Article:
When independent reading ended, I asked everyone to get their writing notebooks out and turn so they could see the board at the front of the room. Langston Hughes’s I, Too, Sing America and Andra Day’s Rise Up were the pieces of writing we would focus on for our quick write and discussion before students began using them as ways to see intertextual relationships with their independent reading. Dane turned so he could see the board, but once he saw the poem and song, he smiled and turned back around. There was definitely an issue, but I wasn’t sure what had prompted the lack of participation. I had not seen a negative attitude from him in quite some time. Where was the writer, the reader, the poet?
During the quick write, I decided to read over shoulders as opposed to writing with my students. I needed to figure out what was going on, confident that Dane’s writing would give me a window into his mind. When I looked at his work, I could tell that he was dutifully working in his notebook, but there was no joy. When I approached his group, he did not look up from his notebook, but as I turned to walk away, he said, “Mr. Crowder, can I talk to you after class?”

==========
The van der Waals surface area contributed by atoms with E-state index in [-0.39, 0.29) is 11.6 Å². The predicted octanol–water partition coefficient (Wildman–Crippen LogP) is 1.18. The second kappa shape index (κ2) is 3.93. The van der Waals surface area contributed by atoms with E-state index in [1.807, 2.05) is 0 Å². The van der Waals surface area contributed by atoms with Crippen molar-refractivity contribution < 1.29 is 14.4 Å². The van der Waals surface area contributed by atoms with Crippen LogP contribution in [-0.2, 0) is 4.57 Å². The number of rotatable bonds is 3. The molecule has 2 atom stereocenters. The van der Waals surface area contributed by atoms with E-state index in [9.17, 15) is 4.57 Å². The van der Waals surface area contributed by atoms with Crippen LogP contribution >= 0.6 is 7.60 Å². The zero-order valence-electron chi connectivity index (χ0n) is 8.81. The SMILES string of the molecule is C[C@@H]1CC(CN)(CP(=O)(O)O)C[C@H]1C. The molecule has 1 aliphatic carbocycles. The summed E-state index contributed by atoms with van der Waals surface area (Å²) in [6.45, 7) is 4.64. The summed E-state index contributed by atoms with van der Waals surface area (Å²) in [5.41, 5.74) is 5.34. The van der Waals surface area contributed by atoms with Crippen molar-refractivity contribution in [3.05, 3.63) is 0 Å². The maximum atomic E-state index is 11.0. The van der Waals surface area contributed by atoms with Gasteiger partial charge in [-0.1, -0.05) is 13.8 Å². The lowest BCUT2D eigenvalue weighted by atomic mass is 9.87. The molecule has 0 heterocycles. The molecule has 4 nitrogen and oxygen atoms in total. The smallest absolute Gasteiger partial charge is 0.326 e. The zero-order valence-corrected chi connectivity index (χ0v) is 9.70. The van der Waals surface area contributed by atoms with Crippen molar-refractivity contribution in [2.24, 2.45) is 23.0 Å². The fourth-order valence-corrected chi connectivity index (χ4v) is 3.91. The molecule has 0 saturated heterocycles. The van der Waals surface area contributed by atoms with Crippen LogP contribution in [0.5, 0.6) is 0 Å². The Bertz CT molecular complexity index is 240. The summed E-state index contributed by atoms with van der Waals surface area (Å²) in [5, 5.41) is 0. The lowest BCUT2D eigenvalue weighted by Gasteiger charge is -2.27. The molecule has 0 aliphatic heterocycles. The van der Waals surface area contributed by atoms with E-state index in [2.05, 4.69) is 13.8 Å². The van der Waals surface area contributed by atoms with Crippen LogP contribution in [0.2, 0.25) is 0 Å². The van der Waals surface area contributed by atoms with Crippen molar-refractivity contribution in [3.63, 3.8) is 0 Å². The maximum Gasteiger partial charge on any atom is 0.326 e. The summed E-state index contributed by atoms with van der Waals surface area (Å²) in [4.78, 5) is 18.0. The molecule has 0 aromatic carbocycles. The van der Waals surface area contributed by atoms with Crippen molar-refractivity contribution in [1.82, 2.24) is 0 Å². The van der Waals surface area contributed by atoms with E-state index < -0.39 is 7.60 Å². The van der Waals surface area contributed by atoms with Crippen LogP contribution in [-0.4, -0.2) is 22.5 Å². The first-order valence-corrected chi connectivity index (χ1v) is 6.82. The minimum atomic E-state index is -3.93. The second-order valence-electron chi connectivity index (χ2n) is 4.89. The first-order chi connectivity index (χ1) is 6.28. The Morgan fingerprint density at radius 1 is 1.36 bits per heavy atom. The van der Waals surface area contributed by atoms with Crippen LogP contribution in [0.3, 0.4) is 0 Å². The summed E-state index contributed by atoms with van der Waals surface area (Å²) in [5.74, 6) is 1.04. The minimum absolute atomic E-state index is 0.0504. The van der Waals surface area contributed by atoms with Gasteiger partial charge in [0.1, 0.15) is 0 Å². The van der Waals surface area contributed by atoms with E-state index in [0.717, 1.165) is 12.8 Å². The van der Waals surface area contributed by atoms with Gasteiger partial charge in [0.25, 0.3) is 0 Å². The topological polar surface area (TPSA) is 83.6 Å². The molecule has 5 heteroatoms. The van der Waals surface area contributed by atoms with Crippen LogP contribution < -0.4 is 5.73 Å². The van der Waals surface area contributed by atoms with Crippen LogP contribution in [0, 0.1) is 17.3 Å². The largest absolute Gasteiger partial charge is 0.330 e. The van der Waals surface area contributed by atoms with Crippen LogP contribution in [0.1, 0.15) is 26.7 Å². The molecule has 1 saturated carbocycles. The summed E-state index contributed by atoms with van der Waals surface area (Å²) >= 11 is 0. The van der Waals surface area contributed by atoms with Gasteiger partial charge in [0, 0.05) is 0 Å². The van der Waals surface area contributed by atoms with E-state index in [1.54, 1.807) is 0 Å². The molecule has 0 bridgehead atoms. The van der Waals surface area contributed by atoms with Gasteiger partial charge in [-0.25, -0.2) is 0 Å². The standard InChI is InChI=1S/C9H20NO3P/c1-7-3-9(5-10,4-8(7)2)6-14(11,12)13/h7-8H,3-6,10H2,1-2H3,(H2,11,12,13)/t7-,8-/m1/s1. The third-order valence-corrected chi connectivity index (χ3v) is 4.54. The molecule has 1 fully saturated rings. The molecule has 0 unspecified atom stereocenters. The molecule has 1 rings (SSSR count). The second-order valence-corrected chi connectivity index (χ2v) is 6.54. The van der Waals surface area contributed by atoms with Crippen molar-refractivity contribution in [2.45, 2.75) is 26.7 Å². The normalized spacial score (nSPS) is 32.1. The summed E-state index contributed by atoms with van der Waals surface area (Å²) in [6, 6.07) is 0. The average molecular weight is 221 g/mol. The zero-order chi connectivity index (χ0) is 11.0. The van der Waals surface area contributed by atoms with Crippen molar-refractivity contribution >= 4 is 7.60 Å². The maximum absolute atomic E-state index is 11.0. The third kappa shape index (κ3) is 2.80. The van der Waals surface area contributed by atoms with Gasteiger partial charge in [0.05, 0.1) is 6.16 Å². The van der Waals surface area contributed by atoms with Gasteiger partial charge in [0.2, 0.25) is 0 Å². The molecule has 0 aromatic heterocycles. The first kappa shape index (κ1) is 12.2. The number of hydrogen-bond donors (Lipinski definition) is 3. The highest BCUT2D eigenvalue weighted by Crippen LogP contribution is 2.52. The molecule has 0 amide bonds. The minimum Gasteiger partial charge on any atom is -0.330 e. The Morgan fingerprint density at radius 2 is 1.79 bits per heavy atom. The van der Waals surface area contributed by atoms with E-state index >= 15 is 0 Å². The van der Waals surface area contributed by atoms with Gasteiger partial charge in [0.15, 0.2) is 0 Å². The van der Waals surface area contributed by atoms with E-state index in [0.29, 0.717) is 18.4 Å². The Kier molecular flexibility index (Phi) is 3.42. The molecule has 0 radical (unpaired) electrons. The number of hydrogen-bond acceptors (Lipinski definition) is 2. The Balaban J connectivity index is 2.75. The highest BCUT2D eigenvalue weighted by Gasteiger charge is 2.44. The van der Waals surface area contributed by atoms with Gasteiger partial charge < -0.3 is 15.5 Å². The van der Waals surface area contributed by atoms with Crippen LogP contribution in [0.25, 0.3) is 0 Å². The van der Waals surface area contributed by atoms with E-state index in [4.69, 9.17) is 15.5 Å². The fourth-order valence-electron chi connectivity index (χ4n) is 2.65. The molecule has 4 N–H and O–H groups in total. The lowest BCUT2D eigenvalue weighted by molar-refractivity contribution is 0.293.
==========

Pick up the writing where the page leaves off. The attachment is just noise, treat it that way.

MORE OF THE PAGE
“Sure,” I said. “Is everything ok?”
“Yeah, well, I just need to talk with you about a social justice issue.”
“I’ll be happy to talk to you,” I said.
And he went back to his notebook. For the remainder of class, he worked in his notebook, hardly speaking to the others in his group, intensely focused on the page in front of him. He was writing, but it was with purpose. Glancing over his shoulder as surreptitiously as possible, I noticed him working on Hughes’s I, Too, Sing America, writing his thoughts, and the personal connections he had made, around the poem, which he had pasted in his notebook. He was filling the page with vigor and attentiveness, channeling his ideas onto the lines, a mind consumed with something that had precipitated today’s class. He loved writing, but today he was on a mission. I was curious and worried.